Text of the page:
Eddie Hinkle


Indigenous v1.0 is in the App Store! (Indigenous Development Log #3)

So I achieved my goal of release version 1.0 of Indigenous in the iOS App Store before the end of June!

The catch? It didn't have all the features I wanted to get in and it still has some random weird bugs I need to work through. But I set a pre-order date in the App Store and just kept working and creating new versions and uploading them. The current version that the App Store release yesterday (June 30th) was v1.0.1, but v1.0.2 is currently in review and should be released in the next couple of days.

So what has changed between 0.3 and 1.0.2? A lot.

I would say the four primary changes are: Theme Support (Yes, Indigenous has embraced the Dark Side), Full Post view, Timeline Response Bar, and an Onboarding Screens for New Users.

Theme Support

Light Theme Dark Theme

Themes are almost always appreciated in iOS apps, but ESPECIALLY in reading apps. I’ve started off by building support in Indigenous for a Light theme and a Dark Theme (called Cardinal and Zombie, respectively).

The base color of the light theme is white and the base color of the dark theme is black. The text color should invert and the tint color throughout the app should change from the light red to teal color. There are some bugs and It’s just first steps as far as these themes go. I want to add support for changing the theme based on screen brightness and find other ways to optimize. Eventually maybe we can even add some new themes… maybe some Easter egg themes even!

Timeline Response Bar

Timeline Response Bar

One thing I’ve always loved about using Tweetbot has been the ability to just tap on a tweet and instantly respond to it. I wanted to make sure Indigenous had that ease of use. So I’ve added a Timeline Response Bar. When you tap on a post in the Timeline view, it shows a response bar. Currently the response bar presents 5 options: Like, Repost, Reply, Share, and More.

Like and Repost instantly send a Micropub request with those actions taken on the URL of the post in the Timeline.

Reply opens a reply window, so you can type out a reply to the post.

Share opens the URL of the Timeline post in the native iOS share sheet so you can do anything you feel like you want to do with the post. (Until I officially build in IndiePaper support, I use the Share action to send posts I want to read later to my Saved channel using the IndiePaper Workflow.

More lets you do other, less common actions. Right now this makes available the ability to: “Mark post as read/unread”, “Mark posts below as read” and “delete post”. Marking post as read/unread is a toggle that changes the read status of the post. Mark posts below as read, marks all the posts that come before that on as read, which is helpful when trying to quickly mark a bunch of stuff read. Finally, delete post is great for when you get a post in your timeline that you just never want to see again.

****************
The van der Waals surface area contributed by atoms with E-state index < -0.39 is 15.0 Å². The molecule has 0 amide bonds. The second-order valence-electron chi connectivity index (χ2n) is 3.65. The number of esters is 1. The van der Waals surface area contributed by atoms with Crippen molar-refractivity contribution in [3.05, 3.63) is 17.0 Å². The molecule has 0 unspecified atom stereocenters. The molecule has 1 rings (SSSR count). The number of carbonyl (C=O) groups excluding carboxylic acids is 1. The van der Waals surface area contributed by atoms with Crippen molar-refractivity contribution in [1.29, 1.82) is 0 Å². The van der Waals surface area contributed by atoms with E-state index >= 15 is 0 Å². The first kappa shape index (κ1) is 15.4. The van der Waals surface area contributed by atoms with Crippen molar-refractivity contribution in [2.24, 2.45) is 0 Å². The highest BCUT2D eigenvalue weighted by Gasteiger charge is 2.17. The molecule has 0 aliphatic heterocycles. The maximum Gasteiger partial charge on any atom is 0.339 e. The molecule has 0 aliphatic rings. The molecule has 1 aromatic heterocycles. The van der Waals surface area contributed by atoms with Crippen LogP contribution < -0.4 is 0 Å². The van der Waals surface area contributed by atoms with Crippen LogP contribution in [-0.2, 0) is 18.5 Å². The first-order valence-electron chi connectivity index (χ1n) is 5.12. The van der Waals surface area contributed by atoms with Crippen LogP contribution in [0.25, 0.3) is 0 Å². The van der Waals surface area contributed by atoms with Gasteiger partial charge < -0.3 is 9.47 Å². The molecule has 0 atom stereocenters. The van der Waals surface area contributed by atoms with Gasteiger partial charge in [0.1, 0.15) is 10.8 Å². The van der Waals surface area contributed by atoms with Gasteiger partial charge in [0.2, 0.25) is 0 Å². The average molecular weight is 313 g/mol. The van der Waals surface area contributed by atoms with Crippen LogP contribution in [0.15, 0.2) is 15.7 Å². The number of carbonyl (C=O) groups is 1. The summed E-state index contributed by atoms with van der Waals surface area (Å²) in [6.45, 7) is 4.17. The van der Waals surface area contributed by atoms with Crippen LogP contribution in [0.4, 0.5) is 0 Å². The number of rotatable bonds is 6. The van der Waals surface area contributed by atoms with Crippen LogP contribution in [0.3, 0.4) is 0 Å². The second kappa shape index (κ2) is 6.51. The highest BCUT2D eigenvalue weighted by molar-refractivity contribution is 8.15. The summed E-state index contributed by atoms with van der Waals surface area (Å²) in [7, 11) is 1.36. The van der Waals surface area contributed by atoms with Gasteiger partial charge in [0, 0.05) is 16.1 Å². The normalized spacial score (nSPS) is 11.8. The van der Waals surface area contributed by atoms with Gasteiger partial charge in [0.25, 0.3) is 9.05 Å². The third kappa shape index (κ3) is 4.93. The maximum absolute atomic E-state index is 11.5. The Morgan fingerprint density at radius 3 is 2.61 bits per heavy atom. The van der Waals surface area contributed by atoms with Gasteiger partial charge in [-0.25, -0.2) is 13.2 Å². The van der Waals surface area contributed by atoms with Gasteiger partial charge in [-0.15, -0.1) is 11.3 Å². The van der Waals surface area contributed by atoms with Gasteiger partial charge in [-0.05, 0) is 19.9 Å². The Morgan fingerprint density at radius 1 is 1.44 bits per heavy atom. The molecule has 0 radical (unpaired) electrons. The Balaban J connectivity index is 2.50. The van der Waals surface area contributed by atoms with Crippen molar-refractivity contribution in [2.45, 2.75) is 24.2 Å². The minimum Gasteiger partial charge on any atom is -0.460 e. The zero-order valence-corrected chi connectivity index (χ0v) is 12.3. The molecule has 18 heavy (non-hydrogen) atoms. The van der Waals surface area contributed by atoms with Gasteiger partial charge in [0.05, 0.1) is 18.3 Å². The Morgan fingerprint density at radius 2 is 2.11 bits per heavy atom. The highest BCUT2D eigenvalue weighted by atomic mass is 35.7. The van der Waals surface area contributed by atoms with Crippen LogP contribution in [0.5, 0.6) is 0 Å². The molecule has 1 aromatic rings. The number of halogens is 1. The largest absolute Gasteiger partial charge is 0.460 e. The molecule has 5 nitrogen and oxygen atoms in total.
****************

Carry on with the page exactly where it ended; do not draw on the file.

Full Post View

Full Post View

This was something I have been wanting to get into Indigenous for awhile. When you swipe left on a Timeline post, instead of opening the post’s original URL in an in-app browser, it actually loads the post into a Full Post View, allowing you to read an entire article with HTML displays and everything.

I’ve been really enjoying this, especially with IndiePaper . My goal is for Indigenous to one day completely replace my use of Instapaper and with the public release of Indigenous I am getting pretty close.

When you scroll in Full Post View, the top and bottom bars disappear, allowing you to just focus on reading the article.

Speaking of the bottom bar, the bottom bar allows you to do everything that the Timeline Response Bar does, with the addition of one thing: opening the post in Safari. Sometimes you might get to the Full Post View and realize you just really need to visit the page that this post is from, and that’s what the Safari icon does!

On-boarding Screens

Onboarding Screen about Indigenous Onboarding Screen about Micropub Onboarding Screen about Microsub Indigenous Login Screen

With Micropub and Microsub being a relatively new protocol and not many people outside the IndieWeb community having support for these technologies, I knew I needed to find a bit more of a user friendly way to introduce these concepts. My solution was a couple on-boarding screens with links to help pages on the Indigenous for iOS website.

The on-boarding screens essentially introduce the concept of Indigenous, the use of Micropub, the use of Microsub and then has the user login via IndieAuth.

The Writing page links to the Micropub Help Page which highlights the most popular services and software that support Micropub as well as some links for more technically inclined folks.

The Reading page links to the Microsub Help Page which explains what Microsub is and highlights what services and software support Microsub (spoiler: currently, Only Aperture, although I’ll continue to expand this page as new Microsub services and software come available).

The Login page links to the IndieAuth Help Page which explains what IndieAuth is and highlights the most popular services and software that support IndieAuth as well as some links for more technically inclined folks.

The goal with all of these help pages is to make it as easy as possible to use popular software and services that people know of in order to get up and running as easily as possible. So I link to help pages or tutorials when available and plugins when needed.

So what’s next?

I’m quickly working on the next version of Indigenous. Here are some highlights of the top priority things that I’m working on:

The Nitty Gritty

If you want all the nitty gritty on the features and bug fixes in this release, it’s all listed below for you.



103.24 ℉☀️indigenousindigenous-logdevelopment-logtechpersonalmicropubmicrosubindieauth
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